Sorry about the headline, I seem to be channeling the the NY Post this morning.
U.S. farmers are planting the fewest acres with rice since 1989 just as global demand surpasses production for the first time in four years, driving prices as much as 12 percent higher by December.
Plantings in the U.S., the third-biggest shipper, may drop 25 percent this year because growers can earn more from corn and soybeans, according to the median in a Bloomberg survey of nine analysts and farmers. Rice, the staple food for half the world, declined 4 percent last year, extending a 2.9 percent drop in 2009. The other crops jumped 34 percent or more.
“Why would you want to take that risk to plant rice, knowing that your income is going to be way down?” said Terry Hatley, a farmer in Marked Tree, Arkansas, who may not plant any rice this year after growing the crop for more than three decades. “Farming is a business, and you’ve got to look at the economics of it. Now, the economics on rice are very dim.”
Bangladesh, South Asia’s biggest buyer, doubled a target for imports in 2011 to curb prices, the Directorate General of Food said last week. The Philippines, the world’s largest importer, will probably start buying next month, according to the National Food Authority. While global stockpiles are predicted to be 26 percent higher this year than in 2007, consumption will gain 3.4 percent and harvests 2.6 percent, the U.S. Department of Agriculture estimates.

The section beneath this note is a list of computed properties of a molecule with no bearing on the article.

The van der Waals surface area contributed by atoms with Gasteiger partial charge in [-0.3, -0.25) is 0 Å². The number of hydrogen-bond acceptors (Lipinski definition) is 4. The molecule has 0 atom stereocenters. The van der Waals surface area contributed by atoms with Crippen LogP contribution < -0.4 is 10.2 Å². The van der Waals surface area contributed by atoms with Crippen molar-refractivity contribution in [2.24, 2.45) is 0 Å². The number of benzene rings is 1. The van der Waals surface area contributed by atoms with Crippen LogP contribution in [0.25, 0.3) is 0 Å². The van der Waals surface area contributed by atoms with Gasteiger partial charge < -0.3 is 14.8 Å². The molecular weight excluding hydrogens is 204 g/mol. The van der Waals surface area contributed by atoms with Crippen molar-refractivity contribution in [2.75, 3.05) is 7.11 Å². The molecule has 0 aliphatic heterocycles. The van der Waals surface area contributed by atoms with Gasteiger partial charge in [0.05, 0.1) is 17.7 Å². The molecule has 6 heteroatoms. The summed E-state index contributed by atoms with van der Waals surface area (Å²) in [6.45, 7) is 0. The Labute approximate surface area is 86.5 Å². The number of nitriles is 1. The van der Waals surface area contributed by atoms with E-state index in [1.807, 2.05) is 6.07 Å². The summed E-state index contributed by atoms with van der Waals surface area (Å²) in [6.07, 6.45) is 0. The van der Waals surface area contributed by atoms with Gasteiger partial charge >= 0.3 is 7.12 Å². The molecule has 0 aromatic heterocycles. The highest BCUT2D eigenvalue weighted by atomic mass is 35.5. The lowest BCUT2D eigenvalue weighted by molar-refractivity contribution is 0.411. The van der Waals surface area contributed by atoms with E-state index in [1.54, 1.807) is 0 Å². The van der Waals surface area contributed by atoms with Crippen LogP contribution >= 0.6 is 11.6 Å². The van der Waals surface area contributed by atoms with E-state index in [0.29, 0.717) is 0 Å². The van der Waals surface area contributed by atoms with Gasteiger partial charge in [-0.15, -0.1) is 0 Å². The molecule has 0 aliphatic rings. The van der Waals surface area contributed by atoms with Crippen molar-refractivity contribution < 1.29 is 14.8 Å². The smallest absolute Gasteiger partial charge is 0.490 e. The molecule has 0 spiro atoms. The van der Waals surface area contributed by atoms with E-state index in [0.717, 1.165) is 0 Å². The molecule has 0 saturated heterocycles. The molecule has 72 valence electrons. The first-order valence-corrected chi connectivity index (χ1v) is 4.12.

The Thailand export price, the benchmark in Asia, may climb as high as $600 a metric ton by December from $534 on Jan. 26, a gain of 12 percent, according to the median estimate in a Bloomberg survey of eight traders, exporters and analysts.
‘Acreage War’“The acreage war has begun,” said Dennis Delaughter, the owner of Progressive Farm Marketing Inc. in Edna, Texas, who expects futures traded on the Chicago Board of Trade to advance as much as 20 percent to a three-year high of $18 per 100 pounds by November. “Of all the futures markets in the agricultural sector, rice is the sleeper,” said Delaughter, who correctly predicted an 11 percent gain in prices last March.......Rice futures climbed the 50-cent exchange limit today in Chicago to $15.51 per 100 pounds, still 38 percent below the record $25.07 reached in April 2008. Traders anticipate prices no higher than $16.265 through January 2012, Chicago Board of Trade data show....MORE